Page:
I doubt that the cellular phone will eliminate the landline phones. The technology is still there and needed.
"Listening In on a Pay Phone in Queens"
February 12th, 2010
The New York Times
February 12th, 2010
The New York Times
Benjamin Patir called his son because he was lonely and, perhaps more important, because he had a quarter. Robert J. Covelli called his son, too, to find out if, at some point during the more than 24 hours he spent in custody, he had become, for the first time, a grandfather. Frank Federico, fresh from a courthouse jail cell, called his mother, who spared him any lectures and asked him if he needed a ride home.
The three men used the same curbside pay phone on a busy block of Queens Boulevard last week. So did Carlos Luciano, who lent his cellphone to his wife. And Alex Santana, who bought a banana to get change. And Marvin McCain, a subway conductor trying to call in sick, and two men uninterested in giving their names or explaining why, at midnight on a neon-lit stretch of Kew Gardens, Queens, they had to make a call.
Everybody knows the public pay phone is dying, but nobody inclined to watch this one would believe it. It sits across the street from Queens Criminal Court, on a patch of sidewalk facing Fast & Fresh Supermarket Deli & Grocery. In the age of the iPhone and the BlackBerry, in a city where cellphones are cheaper and more plentiful than toasters, the pay phone outside Fast & Fresh is outdated, outnumbered, outperformed.
Yet this grimy phone — in a silvery booth that Superman would have skipped over, for it is doorless and not fully enclosed — survives and, in its own nickel-and-dime way, thrives.
In seven days last week, more than 100 people deposited a total of $52 in the phone, at 25 cents per call. Last month, hundreds of people put in a total of $210 worth of coins. Those who stepped into the booth last Thursday and Friday provided a snapshot of New York’s pay phone user, an elusive, rather anonymous demographic sometimes viewed with suspicion.
They were mostly men, as young as 18 and as old as 62. They were Hispanic, black, white, Arab. Several said they were unemployed and could not afford a cellphone. Others owned a cellphone, but did not have it for one reason or another. For many, there was nothing suspicious about whom they dialed and why: They called their mothers. The machine served not so much as a lifeline, but as a simple landline, with life.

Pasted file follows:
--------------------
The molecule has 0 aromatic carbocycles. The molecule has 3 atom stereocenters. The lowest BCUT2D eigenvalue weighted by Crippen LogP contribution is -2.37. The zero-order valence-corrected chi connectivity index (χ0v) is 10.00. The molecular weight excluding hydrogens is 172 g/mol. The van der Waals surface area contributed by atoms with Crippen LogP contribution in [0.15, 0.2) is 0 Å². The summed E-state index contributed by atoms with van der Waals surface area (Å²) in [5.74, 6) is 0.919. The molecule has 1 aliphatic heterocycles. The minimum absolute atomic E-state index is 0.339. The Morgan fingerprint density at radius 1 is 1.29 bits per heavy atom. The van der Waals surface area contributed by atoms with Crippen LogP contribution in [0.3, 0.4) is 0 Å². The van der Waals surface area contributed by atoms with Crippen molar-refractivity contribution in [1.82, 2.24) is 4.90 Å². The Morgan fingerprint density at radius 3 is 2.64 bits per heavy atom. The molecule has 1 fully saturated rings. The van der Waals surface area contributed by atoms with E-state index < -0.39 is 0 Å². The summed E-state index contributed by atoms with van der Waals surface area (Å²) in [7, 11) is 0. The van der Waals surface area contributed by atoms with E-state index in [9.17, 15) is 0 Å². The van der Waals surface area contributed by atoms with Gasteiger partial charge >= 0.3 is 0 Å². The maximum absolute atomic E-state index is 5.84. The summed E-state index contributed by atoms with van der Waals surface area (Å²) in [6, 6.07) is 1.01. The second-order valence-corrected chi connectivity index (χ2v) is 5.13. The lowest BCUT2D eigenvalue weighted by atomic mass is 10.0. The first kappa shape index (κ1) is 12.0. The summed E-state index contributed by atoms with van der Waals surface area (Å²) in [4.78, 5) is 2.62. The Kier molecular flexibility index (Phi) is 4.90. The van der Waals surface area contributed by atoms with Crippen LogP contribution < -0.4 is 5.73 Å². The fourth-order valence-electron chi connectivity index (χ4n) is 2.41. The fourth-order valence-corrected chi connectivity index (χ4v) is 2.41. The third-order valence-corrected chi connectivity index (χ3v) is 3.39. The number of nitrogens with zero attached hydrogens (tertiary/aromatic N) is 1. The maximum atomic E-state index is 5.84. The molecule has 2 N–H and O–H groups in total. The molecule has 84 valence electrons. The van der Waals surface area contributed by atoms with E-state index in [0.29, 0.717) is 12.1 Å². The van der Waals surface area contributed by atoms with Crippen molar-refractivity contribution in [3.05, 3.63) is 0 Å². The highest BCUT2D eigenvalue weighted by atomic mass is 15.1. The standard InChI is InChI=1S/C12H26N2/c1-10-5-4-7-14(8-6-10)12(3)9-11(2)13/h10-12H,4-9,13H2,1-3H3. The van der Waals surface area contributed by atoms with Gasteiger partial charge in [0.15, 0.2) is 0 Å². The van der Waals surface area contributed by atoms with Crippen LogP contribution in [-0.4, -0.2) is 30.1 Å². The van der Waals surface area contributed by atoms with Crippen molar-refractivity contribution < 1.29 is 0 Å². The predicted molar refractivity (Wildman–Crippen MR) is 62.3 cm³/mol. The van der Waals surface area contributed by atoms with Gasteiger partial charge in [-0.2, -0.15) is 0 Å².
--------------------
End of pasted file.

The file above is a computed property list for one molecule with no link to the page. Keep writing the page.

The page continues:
THURSDAY, FEB. 4, 9:07 A.M.
Mr. Patir, 59, pulled a quarter from a pocket. He happened to be walking by the phone booth when he decided to call his son. He has been out of work for five years, ever since his stroke, and he said he ran out of money to pay his cellphone bill two weeks ago. Asked why he called from that phone at that moment, he replied, “Loneliness, loneliness, loneliness.”
Mr. Patir’s son did not answer. He left a message. “I just asked him why nobody think about me,” he said. “Nobody calls me.”
The booth provides something more than advertising space or shelter from the elements. It offers anonymity. And deniability.
“Nah,” one young man who made a call insisted, “you didn’t see me use that phone.”
Frank Federico, 34, stepped into the booth. He had just been released from custody from the criminal courthouse. His cellphone was not as lucky. It was still back at the police precinct, where he was processed after being arrested the day before for heroin possession. “I do drugs,” Mr. Federico said frankly. “I got caught with them.”
While Mr. Federico talked with his mother, standing behind him was Jishan Alam, 18, waiting to call his brother after also being released from custody. Mr. Alam, a student at Borough of Manhattan Community College, said he was stopped by the police for walking between subway cars and then arrested because he had failed to appear for a previous traffic ticket.
Mr. Federico asked Mr. Alam for a quarter. Mr. Alam had none, but he handed him a dollar and told him to keep it, and the two of them walked to Fast & Fresh to get change and use the phone.